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Penguins’ recent problems not irreparable

Penguins’ recent problems not irreparable


The Penguins entered the weekend riding the third best start in franchise history. That’s an impressive accomplishment for a team that has won four Stanley Cups and has been around for 50 years, but (isn’t there always a but) something just doesn’t look right with them at the moment.

They saw a five-game winning streak come to an end at the hands of the Washington Capitals on Wednesday and have gone on to drop three straight games. This marks their longest losing streak in over year. They haven’t dropped four straight since coach Mike Sullivan’s first four games behind the bench between Dec. 14-19, 2016.

This mini-streak has caused some hysteria among fans of the team and that will only grow if the Penguins fall to the Capitals again on Monday at PPG Paints Arena. It’s worth noting that the Capitals — 8-1-1 in their last 10 games — have won two of the three games between the clubs this season by a combined score of 14-6, so a loss isn’t out of the question.

So, what is wrong with the Penguins? Is it the residual effects of their bye week or their injuries, or is it something else completely?

Here are some facts that might answer the questions of what is going wrong right now.

The Penalty Kill

The penalty kill is chief reason for the teams’ losing. They have allowed six power-play goals in their last four games, killing off just 11 of 17 attempts. They have dropped to 25th overall, with a kill rate of 78.2 percent.

The penalty kill isn’t a new problem. Aside from a stretch of 10 games between Dec. 12-31 that saw them kill 28 of 30 power plays, they have killed just 87 of 117 total. That 74.3 percent kill rate would rank them second-to-last in the league, just ahead of the Buffalo Sabres.

The Penguins penalty kill ranked fifth best in the league last season and many of the same faces from that unit are still on the roster. Matt Cullen, Eric Fehr, Nick Bonino, Carl Hagelin, Tom Kuhnhackl, Ian Cole, Kris Letang and Olli Maatta all ranked among the leaders in shorthanded ice time, so what’s missing? Maybe it was the impact of Ben Lovejoy.

Lovejoy, now on the New Jersey Devils, led the 2015-16 roster with an average of 2:32 minutes of shorthanded time per game. He was second on the team in shorthanded blocked shots (25) and brought a blue-collar approach on every shift.

If you’re looking for something that Jim Rutherford might target in the trade market, a penalty-killing specialist who would slot in on the bottom defensive pairing could be on the list. It wouldn’t be all that dissimilar to the move Ray Shero made in 2008 when he acquired Hal Gill to alleviate this same problem.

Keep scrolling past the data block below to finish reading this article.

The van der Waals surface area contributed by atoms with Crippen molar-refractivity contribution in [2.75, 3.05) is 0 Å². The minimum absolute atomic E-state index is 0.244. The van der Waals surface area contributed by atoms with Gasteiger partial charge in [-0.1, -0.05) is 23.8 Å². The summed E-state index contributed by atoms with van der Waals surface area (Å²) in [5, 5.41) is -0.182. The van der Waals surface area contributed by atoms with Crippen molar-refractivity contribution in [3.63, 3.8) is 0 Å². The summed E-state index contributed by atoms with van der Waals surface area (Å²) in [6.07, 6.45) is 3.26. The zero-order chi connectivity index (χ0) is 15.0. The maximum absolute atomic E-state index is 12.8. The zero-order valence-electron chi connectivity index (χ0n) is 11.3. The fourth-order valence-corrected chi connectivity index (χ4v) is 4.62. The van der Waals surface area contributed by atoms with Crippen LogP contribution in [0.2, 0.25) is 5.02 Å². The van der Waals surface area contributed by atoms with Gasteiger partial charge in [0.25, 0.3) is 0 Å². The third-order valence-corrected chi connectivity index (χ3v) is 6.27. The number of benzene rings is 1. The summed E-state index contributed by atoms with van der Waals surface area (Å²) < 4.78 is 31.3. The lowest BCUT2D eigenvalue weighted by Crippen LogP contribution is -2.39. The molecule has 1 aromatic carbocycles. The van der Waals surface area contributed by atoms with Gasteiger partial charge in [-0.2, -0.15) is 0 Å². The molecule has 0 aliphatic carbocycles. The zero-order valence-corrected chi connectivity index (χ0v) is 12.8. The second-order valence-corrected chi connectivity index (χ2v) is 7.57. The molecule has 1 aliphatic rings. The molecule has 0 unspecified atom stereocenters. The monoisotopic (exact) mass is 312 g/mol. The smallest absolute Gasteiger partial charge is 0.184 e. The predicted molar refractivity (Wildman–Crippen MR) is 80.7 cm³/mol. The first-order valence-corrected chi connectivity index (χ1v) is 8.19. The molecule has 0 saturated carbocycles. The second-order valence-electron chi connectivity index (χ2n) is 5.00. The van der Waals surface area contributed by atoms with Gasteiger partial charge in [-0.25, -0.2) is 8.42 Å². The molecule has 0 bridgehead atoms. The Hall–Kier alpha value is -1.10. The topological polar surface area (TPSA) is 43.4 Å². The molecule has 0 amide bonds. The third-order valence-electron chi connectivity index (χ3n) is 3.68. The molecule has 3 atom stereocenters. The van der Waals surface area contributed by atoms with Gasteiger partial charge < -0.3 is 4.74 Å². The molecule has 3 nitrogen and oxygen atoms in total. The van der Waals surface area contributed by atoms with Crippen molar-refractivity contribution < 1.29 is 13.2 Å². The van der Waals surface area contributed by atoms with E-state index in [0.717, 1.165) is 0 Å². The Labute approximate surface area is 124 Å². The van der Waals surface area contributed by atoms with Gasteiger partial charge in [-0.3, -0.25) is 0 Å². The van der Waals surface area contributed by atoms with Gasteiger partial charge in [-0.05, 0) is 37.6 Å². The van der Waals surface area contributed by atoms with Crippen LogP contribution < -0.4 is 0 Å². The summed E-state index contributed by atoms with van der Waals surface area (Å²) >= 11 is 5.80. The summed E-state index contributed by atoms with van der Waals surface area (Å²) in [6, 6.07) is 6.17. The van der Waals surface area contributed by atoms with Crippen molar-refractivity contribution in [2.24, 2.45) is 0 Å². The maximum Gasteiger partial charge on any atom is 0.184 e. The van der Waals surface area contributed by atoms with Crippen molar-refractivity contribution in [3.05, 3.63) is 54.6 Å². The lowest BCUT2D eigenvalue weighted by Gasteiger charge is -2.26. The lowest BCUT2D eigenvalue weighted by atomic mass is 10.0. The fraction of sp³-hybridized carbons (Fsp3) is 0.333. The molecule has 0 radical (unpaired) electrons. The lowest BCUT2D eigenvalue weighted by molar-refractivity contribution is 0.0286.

Blue Line Blues

The Penguins have dealt with a number of injuries on their blue line. Their top three defenders have all missed time and that is tough to overcome.

Kris Letang, who leads the team in ice time averaging 25:11 per game, has missed six games. He was knocked out of action with another injury on Saturday night in Detroit and his status is unknown. Trevor Daley, averaging 20:44 per game, missed five games earlier this season and Brian Dumoulin, who logs 19:45 per game, has missed the last seven games with a broken jaw and won’t be back soon.

Those injuries have pressed Steven Oleksy (9 GP), Derrick Pouliot (7 GP), Chad Ruhwedel (5 GP), and David Warsofsky (5 GP) into action. All are regulars with the Penguins AHL affiliate in Wilkes-Barre/Scranton. That group is capable of offsetting short-term losses and making spot starts, but relying on them regularly can be tough.

Injuries are only part of the problem, as players like Olli Maatta and Daley have struggled at times this season.

Lack of discipline

The Penguins rank 15th with 176 minor penalties and have taken 29 in their last seven games. That is a lot of time to spend in the penalty box, especially for a team that is known to thrive during even-strength situations.

Spending that time in the penalty box breaks up the continuity of a game. It breaks up line combinations, expends a ton of energy and puts players at risk as they attempt to block shots.

That said, ranking among the middle of the pack isn’t a horrible thing, but what does leap off the page is that the Penguins are among the league leaders in so-called “penalties of laziness” — the kinds that come from not moving your feet and trying to use your stick to hold up an opposing player.

They are tied for seventh in the league with 27 hooking penalties and are fourth in tripping minors with 29. Those kind of penalties drive a coaching staff crazy, and can be avoided by outskating teams the way the Penguins did last season.

* * *

None of these issues are irreparable and the Penguins could bounce back as soon as this week, but they are, at the very least, cause for some introspection by the team.

Sullivan thinks that simply seeing his team put the focus back on outplaying and not outscoring teams could repair most of their problems. He had that same message for this group last season and it eventually set in.

Can it happen again? My guess is yes, but there is no doubt that general manager Jim Rutherford is formulating a personnel plan for the rest of the season. The trade deadline is roughly six weeks away and there is no reason to think that significant changes are needed, but tweaks could come well before March 1.

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